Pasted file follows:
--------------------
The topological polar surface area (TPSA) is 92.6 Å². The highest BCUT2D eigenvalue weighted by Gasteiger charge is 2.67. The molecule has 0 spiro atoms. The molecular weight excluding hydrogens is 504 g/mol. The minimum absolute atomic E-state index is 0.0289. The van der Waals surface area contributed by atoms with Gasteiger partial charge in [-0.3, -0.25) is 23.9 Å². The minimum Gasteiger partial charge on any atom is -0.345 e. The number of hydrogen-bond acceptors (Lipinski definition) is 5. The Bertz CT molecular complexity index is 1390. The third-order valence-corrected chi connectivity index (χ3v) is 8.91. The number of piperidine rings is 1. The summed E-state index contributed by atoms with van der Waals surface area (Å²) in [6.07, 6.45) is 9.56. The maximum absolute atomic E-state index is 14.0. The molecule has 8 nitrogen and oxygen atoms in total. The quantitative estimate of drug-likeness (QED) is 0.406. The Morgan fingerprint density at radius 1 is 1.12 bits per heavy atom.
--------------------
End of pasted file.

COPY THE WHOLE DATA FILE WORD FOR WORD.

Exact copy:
The topological polar surface area (TPSA) is 92.6 Å². The highest BCUT2D eigenvalue weighted by Gasteiger charge is 2.67. The molecule has 0 spiro atoms. The molecular weight excluding hydrogens is 504 g/mol. The minimum absolute atomic E-state index is 0.0289. The van der Waals surface area contributed by atoms with Gasteiger partial charge in [-0.3, -0.25) is 23.9 Å². The minimum Gasteiger partial charge on any atom is -0.345 e. The number of hydrogen-bond acceptors (Lipinski definition) is 5. The Bertz CT molecular complexity index is 1390. The third-order valence-corrected chi connectivity index (χ3v) is 8.91. The number of piperidine rings is 1. The summed E-state index contributed by atoms with van der Waals surface area (Å²) in [6.07, 6.45) is 9.56. The maximum absolute atomic E-state index is 14.0. The molecule has 8 nitrogen and oxygen atoms in total. The quantitative estimate of drug-likeness (QED) is 0.406. The Morgan fingerprint density at radius 1 is 1.12 bits per heavy atom.